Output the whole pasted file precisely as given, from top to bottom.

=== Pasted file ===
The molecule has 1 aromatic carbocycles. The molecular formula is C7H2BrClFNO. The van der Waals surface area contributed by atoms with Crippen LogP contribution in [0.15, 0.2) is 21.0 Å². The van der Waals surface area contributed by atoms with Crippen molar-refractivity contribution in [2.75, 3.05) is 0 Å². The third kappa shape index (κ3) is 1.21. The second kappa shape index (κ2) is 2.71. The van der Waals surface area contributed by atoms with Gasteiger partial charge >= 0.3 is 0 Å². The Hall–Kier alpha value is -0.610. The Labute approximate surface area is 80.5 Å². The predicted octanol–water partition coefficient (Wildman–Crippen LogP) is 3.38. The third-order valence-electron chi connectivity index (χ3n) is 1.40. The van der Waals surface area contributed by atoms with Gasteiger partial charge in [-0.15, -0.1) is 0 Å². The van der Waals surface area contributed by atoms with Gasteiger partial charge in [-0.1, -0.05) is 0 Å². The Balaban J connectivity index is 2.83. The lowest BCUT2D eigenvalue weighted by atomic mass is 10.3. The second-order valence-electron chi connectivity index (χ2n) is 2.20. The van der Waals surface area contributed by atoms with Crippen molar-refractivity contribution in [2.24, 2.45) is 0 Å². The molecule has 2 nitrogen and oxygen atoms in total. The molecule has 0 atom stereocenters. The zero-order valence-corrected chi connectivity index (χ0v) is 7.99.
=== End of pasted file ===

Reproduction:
The molecule has 1 aromatic carbocycles. The molecular formula is C7H2BrClFNO. The van der Waals surface area contributed by atoms with Crippen LogP contribution in [0.15, 0.2) is 21.0 Å². The van der Waals surface area contributed by atoms with Crippen molar-refractivity contribution in [2.75, 3.05) is 0 Å². The third kappa shape index (κ3) is 1.21. The second kappa shape index (κ2) is 2.71. The van der Waals surface area contributed by atoms with Gasteiger partial charge >= 0.3 is 0 Å². The Hall–Kier alpha value is -0.610. The Labute approximate surface area is 80.5 Å². The predicted octanol–water partition coefficient (Wildman–Crippen LogP) is 3.38. The third-order valence-electron chi connectivity index (χ3n) is 1.40. The van der Waals surface area contributed by atoms with Gasteiger partial charge in [-0.15, -0.1) is 0 Å². The van der Waals surface area contributed by atoms with Gasteiger partial charge in [-0.1, -0.05) is 0 Å². The Balaban J connectivity index is 2.83. The lowest BCUT2D eigenvalue weighted by atomic mass is 10.3. The second-order valence-electron chi connectivity index (χ2n) is 2.20. The van der Waals surface area contributed by atoms with Crippen molar-refractivity contribution in [2.24, 2.45) is 0 Å². The molecule has 2 nitrogen and oxygen atoms in total. The molecule has 0 atom stereocenters. The zero-order valence-corrected chi connectivity index (χ0v) is 7.99.